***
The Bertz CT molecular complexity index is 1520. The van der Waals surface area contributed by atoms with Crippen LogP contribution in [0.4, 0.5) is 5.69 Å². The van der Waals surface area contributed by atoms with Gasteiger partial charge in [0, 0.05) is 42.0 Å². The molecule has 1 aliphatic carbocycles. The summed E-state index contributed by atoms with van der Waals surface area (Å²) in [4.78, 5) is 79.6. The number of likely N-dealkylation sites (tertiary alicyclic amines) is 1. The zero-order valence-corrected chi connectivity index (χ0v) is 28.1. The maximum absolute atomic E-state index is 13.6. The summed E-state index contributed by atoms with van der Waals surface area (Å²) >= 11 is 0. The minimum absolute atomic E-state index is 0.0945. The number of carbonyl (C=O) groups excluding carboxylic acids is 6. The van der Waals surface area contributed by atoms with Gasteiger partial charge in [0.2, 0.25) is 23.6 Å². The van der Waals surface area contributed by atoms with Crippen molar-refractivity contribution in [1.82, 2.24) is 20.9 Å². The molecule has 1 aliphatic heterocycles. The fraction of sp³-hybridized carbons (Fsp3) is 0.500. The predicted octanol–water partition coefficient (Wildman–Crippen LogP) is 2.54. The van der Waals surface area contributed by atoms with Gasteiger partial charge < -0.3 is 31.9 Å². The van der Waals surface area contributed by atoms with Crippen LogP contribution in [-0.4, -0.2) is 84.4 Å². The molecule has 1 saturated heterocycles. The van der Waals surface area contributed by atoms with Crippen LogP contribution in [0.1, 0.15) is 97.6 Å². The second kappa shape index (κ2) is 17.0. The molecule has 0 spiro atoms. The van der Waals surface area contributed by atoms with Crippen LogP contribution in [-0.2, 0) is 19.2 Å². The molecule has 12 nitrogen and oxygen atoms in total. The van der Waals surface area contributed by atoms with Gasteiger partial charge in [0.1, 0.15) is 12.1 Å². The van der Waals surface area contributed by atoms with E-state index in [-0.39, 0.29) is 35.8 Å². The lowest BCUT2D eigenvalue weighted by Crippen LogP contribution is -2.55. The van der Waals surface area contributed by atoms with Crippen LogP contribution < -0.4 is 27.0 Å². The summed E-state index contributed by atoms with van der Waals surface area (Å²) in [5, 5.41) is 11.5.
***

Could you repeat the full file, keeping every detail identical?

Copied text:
The Bertz CT molecular complexity index is 1520. The van der Waals surface area contributed by atoms with Crippen LogP contribution in [0.4, 0.5) is 5.69 Å². The van der Waals surface area contributed by atoms with Gasteiger partial charge in [0, 0.05) is 42.0 Å². The molecule has 1 aliphatic carbocycles. The summed E-state index contributed by atoms with van der Waals surface area (Å²) in [4.78, 5) is 79.6. The number of likely N-dealkylation sites (tertiary alicyclic amines) is 1. The zero-order valence-corrected chi connectivity index (χ0v) is 28.1. The maximum absolute atomic E-state index is 13.6. The summed E-state index contributed by atoms with van der Waals surface area (Å²) >= 11 is 0. The minimum absolute atomic E-state index is 0.0945. The number of carbonyl (C=O) groups excluding carboxylic acids is 6. The van der Waals surface area contributed by atoms with Gasteiger partial charge in [0.2, 0.25) is 23.6 Å². The van der Waals surface area contributed by atoms with Crippen molar-refractivity contribution in [1.82, 2.24) is 20.9 Å². The molecule has 1 aliphatic heterocycles. The fraction of sp³-hybridized carbons (Fsp3) is 0.500. The predicted octanol–water partition coefficient (Wildman–Crippen LogP) is 2.54. The van der Waals surface area contributed by atoms with Gasteiger partial charge < -0.3 is 31.9 Å². The van der Waals surface area contributed by atoms with Crippen LogP contribution in [-0.4, -0.2) is 84.4 Å². The molecule has 1 saturated heterocycles. The van der Waals surface area contributed by atoms with Crippen LogP contribution in [0.1, 0.15) is 97.6 Å². The second kappa shape index (κ2) is 17.0. The molecule has 0 spiro atoms. The van der Waals surface area contributed by atoms with Crippen LogP contribution in [-0.2, 0) is 19.2 Å². The molecule has 12 nitrogen and oxygen atoms in total. The van der Waals surface area contributed by atoms with Gasteiger partial charge in [0.1, 0.15) is 12.1 Å². The van der Waals surface area contributed by atoms with E-state index in [-0.39, 0.29) is 35.8 Å². The lowest BCUT2D eigenvalue weighted by Crippen LogP contribution is -2.55. The van der Waals surface area contributed by atoms with Crippen LogP contribution < -0.4 is 27.0 Å². The summed E-state index contributed by atoms with van der Waals surface area (Å²) in [5, 5.41) is 11.5.